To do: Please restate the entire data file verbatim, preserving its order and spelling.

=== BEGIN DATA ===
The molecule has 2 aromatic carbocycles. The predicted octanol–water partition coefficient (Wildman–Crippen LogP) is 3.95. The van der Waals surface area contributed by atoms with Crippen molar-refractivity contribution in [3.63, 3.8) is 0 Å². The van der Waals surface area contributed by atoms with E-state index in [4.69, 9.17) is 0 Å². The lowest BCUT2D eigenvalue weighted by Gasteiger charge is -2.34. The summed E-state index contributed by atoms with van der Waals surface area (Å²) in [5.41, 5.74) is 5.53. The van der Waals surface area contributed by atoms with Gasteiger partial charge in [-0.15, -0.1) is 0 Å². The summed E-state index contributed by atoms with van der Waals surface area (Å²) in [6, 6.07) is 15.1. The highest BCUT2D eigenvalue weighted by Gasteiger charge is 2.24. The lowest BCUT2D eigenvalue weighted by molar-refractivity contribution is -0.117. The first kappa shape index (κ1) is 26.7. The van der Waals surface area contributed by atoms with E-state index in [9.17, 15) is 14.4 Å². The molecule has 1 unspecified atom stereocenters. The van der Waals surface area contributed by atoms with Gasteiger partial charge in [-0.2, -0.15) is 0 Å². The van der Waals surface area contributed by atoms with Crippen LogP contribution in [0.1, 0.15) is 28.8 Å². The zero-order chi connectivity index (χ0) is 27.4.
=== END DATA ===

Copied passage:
The molecule has 2 aromatic carbocycles. The predicted octanol–water partition coefficient (Wildman–Crippen LogP) is 3.95. The van der Waals surface area contributed by atoms with Crippen molar-refractivity contribution in [3.63, 3.8) is 0 Å². The van der Waals surface area contributed by atoms with E-state index in [4.69, 9.17) is 0 Å². The lowest BCUT2D eigenvalue weighted by Gasteiger charge is -2.34. The summed E-state index contributed by atoms with van der Waals surface area (Å²) in [5.41, 5.74) is 5.53. The van der Waals surface area contributed by atoms with Gasteiger partial charge in [-0.15, -0.1) is 0 Å². The summed E-state index contributed by atoms with van der Waals surface area (Å²) in [6, 6.07) is 15.1. The highest BCUT2D eigenvalue weighted by Gasteiger charge is 2.24. The lowest BCUT2D eigenvalue weighted by molar-refractivity contribution is -0.117. The first kappa shape index (κ1) is 26.7. The van der Waals surface area contributed by atoms with E-state index in [9.17, 15) is 14.4 Å². The molecule has 1 unspecified atom stereocenters. The van der Waals surface area contributed by atoms with Gasteiger partial charge in [-0.2, -0.15) is 0 Å². The van der Waals surface area contributed by atoms with Crippen LogP contribution in [0.1, 0.15) is 28.8 Å². The zero-order chi connectivity index (χ0) is 27.4.